I stole this movement from US Tactical strength and conditioning coach, Troy Burger. It’s hard to imagine something so simple spiking the heart rate, addressing shoulder and hip joint mobility, and simultaneously turning into a good workout for the trunk and shoulders. Doing this athletic movement for reps or as part of a superset makes for a great conditioning tool.
If traditional push-ups are too boring, and you’re too good for them, you’ll change your mind when you add a deficit to one hand. The extra range of motion you have to push through with the top arm makes the movement unilateral, meaning you’ll have to perform the same number of reps with each hand elevated. If you’re using good form, this will train your entire body.
I’ve seen very little about this movement publicized in articles or videos, and I’ve never seen it given a name, either. So I combined the bird dog pattern with a bear stance position to create “bear dogs.”
Keep the knees as close to the ground as you can and fight to achieve extension at the end points for the lifted arm and leg. This will truly test your trunk stability, along with challenging the mobility and available range of motion your shoulder and hip go through when performing each rep. These aren’t easy and require full mental attention.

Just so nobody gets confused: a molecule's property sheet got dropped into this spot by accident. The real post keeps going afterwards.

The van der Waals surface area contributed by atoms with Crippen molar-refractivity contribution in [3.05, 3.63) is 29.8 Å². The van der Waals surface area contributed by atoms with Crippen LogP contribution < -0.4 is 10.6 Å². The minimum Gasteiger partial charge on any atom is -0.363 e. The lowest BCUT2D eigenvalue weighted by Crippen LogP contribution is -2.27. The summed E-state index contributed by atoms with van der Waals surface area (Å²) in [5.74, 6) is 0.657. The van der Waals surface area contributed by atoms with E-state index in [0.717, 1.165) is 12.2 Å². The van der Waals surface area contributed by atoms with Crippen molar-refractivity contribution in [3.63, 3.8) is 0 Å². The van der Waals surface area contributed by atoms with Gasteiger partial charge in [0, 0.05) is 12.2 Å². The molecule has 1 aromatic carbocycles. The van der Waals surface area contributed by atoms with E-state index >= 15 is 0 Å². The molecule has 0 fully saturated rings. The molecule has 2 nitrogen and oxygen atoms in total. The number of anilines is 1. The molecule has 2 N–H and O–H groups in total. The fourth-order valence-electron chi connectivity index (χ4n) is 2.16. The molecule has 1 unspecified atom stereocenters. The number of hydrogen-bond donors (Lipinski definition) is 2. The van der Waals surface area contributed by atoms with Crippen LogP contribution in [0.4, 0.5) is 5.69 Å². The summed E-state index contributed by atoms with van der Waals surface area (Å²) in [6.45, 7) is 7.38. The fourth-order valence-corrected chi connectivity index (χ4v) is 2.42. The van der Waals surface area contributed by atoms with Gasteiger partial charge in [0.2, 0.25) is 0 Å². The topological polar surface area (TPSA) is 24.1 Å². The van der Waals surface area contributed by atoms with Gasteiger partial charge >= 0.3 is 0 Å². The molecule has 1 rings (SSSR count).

It’s easy to do a bridge with your knees bent, but when the lever arms are larger, it asks a bit more of your hip extensors and abs. Use a light load overhead (10-20 pounds works just fine for big guys) and gun for reps on either side.
Use all the cues you’ve put into practice from your Turkish get-ups, deadlifts, pull-throughs, and other movements and apply them here, bracing the trunk, engaging the glutes and hamstrings, and achieving full hip extension on each raise.
Many lifters prefer to bring the toes up to the bar on hanging leg raises. In this big-guy version, use bent elbows, tuck the knees, and lever from the shoulder joint. This creates engagement in a similar fashion to the RKC plank – from both the top down and from the bottom up. Controlling the negative rep is also instrumental in maintaining engagement throughout the set.
Arranging these exercises into a mostly bodyweight-oriented workout plan could look something like this:
|A2||Tiger Sit-Out||5||8/side||1 min.|
|B2||Straight-Leg Bridge||4||6/side||90 sec.|
|C2||Reverse Lunge (goblet)||4||10/leg||1 min.|